Seizures and Status Epilepticus
A seizure is a paroxysmal episode of abnormal electrical activity in the brain, resulting in involuntary transient neurologic, motor activity, behavioral, or autonomic dysfunction. Typically, seizures are divided into 2 major categories, partial and generalized. Although seizures can present with many different clinical manifestations, most fit into the subcategories of simple partial, complex partial, or generalized tonic–clonic. See Chapter 11 for detailed discussion of these categories.
Status epilepticus is defined as a prolonged seizure (30 minutes or longer) or as multiple seizures without intervening periods of normal consciousness. Like seizures, status epilepticus may have a local onset with secondary generalization or may be generalized from onset. This condition often occurs concomitantly with hyperthermia, acidosis, hypoxia, tachycardia, hypercapnia, and mydriasis and, if persistent, may be associated with irreversible brain injury. Status epilepticus that is completely stopped within 2 hours usually has relatively minor morbidity compared with episodes lasting longer than 2 hours.
Major causes of seizures and status epilepticus include
drug withdrawal, such as from anticonvulsants, benzodiazepines, barbiturates, or alcohol
metabolic abnormalities, such as hypoglycemia, hyponatremia, hypocalcemia, or hypomagnesemia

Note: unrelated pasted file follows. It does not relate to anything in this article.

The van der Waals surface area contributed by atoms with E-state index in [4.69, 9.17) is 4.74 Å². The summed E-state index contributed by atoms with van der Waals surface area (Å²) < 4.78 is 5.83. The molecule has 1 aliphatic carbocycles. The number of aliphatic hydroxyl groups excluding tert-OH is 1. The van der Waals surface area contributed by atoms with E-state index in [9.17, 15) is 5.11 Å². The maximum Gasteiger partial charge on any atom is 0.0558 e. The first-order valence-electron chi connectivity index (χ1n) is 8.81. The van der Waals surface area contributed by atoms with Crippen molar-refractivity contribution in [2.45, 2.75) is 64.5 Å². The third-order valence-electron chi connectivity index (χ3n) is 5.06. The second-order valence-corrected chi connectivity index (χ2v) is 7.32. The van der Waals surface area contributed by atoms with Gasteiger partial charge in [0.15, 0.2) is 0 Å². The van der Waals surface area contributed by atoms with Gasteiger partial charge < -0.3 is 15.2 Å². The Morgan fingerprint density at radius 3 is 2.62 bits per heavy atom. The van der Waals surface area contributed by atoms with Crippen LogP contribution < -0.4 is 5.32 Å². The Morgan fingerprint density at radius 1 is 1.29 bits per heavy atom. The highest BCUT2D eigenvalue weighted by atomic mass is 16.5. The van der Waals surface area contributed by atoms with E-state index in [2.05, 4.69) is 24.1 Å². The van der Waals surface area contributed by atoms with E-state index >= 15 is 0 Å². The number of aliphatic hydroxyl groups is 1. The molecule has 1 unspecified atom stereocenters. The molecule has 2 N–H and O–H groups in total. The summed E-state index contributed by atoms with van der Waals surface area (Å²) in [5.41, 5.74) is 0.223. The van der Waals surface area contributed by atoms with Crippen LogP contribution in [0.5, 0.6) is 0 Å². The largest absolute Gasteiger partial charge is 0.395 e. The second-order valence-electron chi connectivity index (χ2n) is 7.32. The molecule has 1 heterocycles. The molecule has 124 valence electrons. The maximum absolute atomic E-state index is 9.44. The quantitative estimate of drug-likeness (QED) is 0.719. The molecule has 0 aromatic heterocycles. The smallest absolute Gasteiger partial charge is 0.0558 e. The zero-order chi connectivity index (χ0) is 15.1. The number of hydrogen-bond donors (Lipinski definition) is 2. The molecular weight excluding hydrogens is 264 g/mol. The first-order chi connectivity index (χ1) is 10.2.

conditions that affect the CNS, such as infection, trauma, stroke, hypoxia, ischemia, or sleep deprivation
toxic levels of various drugs
Emergency medical management of seizures is best left to physicians who perform this routinely. However, the clinician should be aware of some general considerations in the treatment of seizures. The first priority is now the maintenance of circulation as opposed to airway maintenance. Maintenance of circulation becomes particularly important if the seizure progresses to status epilepticus.
During seizure management, it is important not only to stop the seizure activity but also to identify and treat the underlying cause when possible. Additional steps include noting the time of seizure onset, monitoring and maintaining an airway, and monitoring vital signs. Activation of the emergency response (911) team is indicated in all cases of acute seizure onset. In the setting of an ophthalmology office, it may be appropriate to check blood glucose levels, because many seizure patients have diabetes mellitus.
Refractory cases of status epilepticus have responded successfully to repeated electroconvulsive therapy sessions, IV sedatives such as ketamine or propofol, surgical ablation and stimulation procedures, and topiramate and levetiracetam.
Riviello JJ Jr, Claassen J, LaRoche SM, et al; Neurocritical Care Society Status Epilepticus Guideline Writing Committee. Treatment of status epilepticus: an international survey of experts. Neurocrit Care. 2013;18(2):193–200.
Excerpted from BCSC 2020-2021 series: Section 1 - Update on General Medicine. For more information and to purchase the entire series, please visit https://www.aao.org/bcsc.